This commentary originally appeared in the Austin American-Statesman on May 19, 2015.

There’s much to accomplish during the remaining weeks of the 84th Texas Legislature.

Fortunately, if legislators hold state funds — and all funds below population growth plus inflation, to provide a conservative budget and follow through on significant tax cuts — Texans will be the winner this session.

Instead of talk at the Capitol about how to spend every penny, it’s refreshing to hear legislators discussing almost $5 billion in tax cuts.

There’s no doubt about it; this is a historic moment in Texas.

Before the 84th Texas Legislature started in January, the Texas Public Policy Foundation began working to provide clarity to the Texas budget so taxpayers can better understand how their dollars are spent.

After carefully reviewing the state’s budgets during the last decade, we published The Real Texas Budget that shows the 2014-15 budget of roughly $202 billion is a 63 percent increase since 2004.

By comparison, population growth and inflation — key metrics for Texans’ ability to fund their government — increased by a cumulative amount of only 45 percent during the same period.

Clearly, the budget has grown faster than is necessary to meet the basic needs of the state. Not only this, but Texas Comptroller Glenn Hegar noted that the state looks to have a $7.5 billion surplus at the end of the current budget period.

The excessive increase in the budget and a large surplus led to two major calls to action to safeguard Texans from higher taxes and fees in the future: Slow budget increases and cut taxes.

Using The Real Texas Budget as a guide, the foundation published The Conservative Texas Budget. This publication argued that all funds and state funds portions of the 2016-17 budget should grow no more than population growth plus inflation of 6.5 percent for the last two fiscal years.

The foundation joined with 14 other members of the Conservative Texas Budget Coalition to support this maximum growth rate before the legislators convened along with a host of other policies that limit the footprint of government.

So far, both the Senate and the House versions of the total budget fall below this maximum. The Senate increases the budget by 4.6 percent to $211.4 billion and the House increases it by 3.8 percent to $209.8 billion.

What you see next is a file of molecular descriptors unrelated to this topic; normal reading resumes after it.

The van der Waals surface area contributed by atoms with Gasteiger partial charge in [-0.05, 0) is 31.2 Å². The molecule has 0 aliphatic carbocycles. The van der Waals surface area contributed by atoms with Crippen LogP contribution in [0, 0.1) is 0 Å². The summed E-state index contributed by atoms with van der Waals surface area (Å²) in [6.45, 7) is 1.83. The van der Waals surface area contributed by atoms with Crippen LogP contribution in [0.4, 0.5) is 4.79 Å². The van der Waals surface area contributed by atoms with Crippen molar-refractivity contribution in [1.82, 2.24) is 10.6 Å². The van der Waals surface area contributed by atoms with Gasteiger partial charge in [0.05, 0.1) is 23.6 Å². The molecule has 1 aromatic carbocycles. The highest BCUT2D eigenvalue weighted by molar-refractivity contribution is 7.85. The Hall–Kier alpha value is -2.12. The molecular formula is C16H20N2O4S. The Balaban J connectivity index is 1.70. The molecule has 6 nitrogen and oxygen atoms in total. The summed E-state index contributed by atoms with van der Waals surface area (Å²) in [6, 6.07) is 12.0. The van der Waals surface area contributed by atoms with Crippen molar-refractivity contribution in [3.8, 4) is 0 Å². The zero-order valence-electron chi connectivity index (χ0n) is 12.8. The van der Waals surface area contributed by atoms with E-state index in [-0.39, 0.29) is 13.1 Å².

Both versions are now with the Conference Committee — five Senate and House members — that’s working to resolve differences between the two chambers’ versions of the budget before sine die on June 1.

At this stage, we are encouraged that both the House and Senate versions of the total budget meet the needs of Texans while reserving funds for substantial tax relief. This is the best combination to enhance liberty and prosperity in Texas.

Knowing where your taxpayer dollars go is important, which is why the foundation remains steadfast to provide more clarity to the Texas budget.

We will also pay close attention to the growth of general revenue funds as legislators have the most control of these taxpayer dollars and feed into growth in other areas of the budget. At this point, the House’s version is up 9.9 percent and the Senate’s is up 12.9 percent.

After fully funding the needs of Texans, it’s important that the Legislature pass a final budget that’s within population growth plus inflation while providing meaningful, long-lasting tax cuts, preferably by eliminating the business franchise tax.

At the Center for Fiscal Policy at the Texas Public Policy Foundation, Heflin is the director and Ginn is an economist.